Federal Liberal MP Ann Sudmalis quits over branch stacking, undermining

Federal Liberal MP Ann Sudmalis will not contest the next election after last ditch pleas by Prime Minister Scott Morrison for her to stay on, failed.

Ms Sudmalis, who holds the southern NSW coastal seat of Gilmore by just 0.7 per cent, has told The Australian Financial Review that she informed Mr Morrison at a meeting on Monday that she was withdrawing her nomination for preselection.

She did so after she lost control of her local federal electoral conference (FEC) when it was stacked by forces aligned to local state Liberal MP Gareth Ward.

While Ms Sudmalis believed she was still likely to win her preselection against challenger Grant Schultz, she said she would have been unable to work with the people stacked into her FEC, many of whom had no campaign experience.

“I can’t work with the team there anymore, they don’t know the electorate well, they don’t know how to campaign.”


“This is absolutely not about Scott, he’s a very dear friend and he’s a very good man,” she said.

“I believe he can bring our party together, he’s a visionary, Scott is the man who can pull this country forward.”

Her departure, however, is a headache for the struggling government.

Already, Victorian marginal seat holder Julia Banks has announced she is quitting at the election in protest over the leadership events of last month and, for the same reason, Craig Laundy is expected not to run in his marginal western Sydney seat of Reid.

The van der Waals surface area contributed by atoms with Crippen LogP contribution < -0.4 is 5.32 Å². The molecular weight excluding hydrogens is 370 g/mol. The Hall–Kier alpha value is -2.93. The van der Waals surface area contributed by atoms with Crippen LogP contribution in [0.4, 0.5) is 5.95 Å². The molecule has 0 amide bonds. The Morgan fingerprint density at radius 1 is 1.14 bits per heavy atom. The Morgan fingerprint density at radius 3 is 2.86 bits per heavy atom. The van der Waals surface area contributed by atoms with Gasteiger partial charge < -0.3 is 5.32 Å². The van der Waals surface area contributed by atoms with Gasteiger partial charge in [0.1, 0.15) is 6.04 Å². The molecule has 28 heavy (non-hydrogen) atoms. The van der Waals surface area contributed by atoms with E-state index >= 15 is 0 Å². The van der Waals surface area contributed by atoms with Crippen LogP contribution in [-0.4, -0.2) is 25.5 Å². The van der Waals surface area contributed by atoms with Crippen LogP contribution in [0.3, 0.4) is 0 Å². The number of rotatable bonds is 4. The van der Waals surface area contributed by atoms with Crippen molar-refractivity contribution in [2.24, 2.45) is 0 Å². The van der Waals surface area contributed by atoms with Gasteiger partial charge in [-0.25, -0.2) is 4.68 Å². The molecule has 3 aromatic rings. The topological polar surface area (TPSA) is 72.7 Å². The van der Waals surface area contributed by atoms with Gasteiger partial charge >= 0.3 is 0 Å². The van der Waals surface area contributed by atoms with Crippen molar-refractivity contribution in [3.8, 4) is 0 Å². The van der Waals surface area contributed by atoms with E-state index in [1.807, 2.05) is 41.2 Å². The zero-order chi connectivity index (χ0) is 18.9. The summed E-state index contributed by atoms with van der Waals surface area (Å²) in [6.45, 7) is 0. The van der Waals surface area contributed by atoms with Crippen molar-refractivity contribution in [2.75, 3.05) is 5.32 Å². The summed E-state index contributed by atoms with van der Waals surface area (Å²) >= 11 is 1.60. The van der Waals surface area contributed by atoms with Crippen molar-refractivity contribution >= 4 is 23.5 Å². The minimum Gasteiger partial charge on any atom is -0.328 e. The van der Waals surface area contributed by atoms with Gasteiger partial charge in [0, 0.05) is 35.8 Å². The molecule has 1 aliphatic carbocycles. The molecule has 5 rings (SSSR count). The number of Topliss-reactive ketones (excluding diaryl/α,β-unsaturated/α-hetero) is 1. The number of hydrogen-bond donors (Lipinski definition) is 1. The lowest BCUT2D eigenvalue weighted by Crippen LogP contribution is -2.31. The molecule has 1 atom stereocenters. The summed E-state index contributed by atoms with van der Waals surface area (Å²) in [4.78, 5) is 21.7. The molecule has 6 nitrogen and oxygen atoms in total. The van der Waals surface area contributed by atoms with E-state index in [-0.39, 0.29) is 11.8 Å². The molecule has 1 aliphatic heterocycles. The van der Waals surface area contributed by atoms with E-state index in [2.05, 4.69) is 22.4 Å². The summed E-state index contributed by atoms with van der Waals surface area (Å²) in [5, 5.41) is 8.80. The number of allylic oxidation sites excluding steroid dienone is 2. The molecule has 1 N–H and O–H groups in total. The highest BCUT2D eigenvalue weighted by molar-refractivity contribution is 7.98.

With Ms Sudmalis also going, combined with the net effect of recent electoral redistributions, the Coalition could begin the next election campaign with a notional 72 seats out of 151.

That will drop to 71 if the Coalition loses the October byelection for Mr Turnbull’s seat of Wentworth.

Ms Sudmalis said she sent Mr Morrison a letter last week informing him she wanted to withdraw her nomination for preselection. He refused to open it as he tried to talk her around.

On Sunday, the same day Mr Morrison dismissed reports surrounding Ms Sudmalis as “media speculation”, he opened the letter. At about 9am Monday, he met Ms Sudmalis but she would not change her mind.

“It’s difficult for Scott,’ Ms Sudmalis said.

“Last week he did not want to open that letter. It stayed unopened until yesterday afternoon.

“When he did open it, he was pretty disappointed. We are mates.”

Ms Sudmalis said her resignation had been a long time coming. In the 5½ years she had held the seat, she had been undermined at a local level.

“It’s been a slow, steady, agonising and annoying process,” she said.

Asked about Ms Sudmalis’s resignation, frontbencher Christopher Pyne said politics was “not a life sentence” and described resigning as quite “a nice way to go”.

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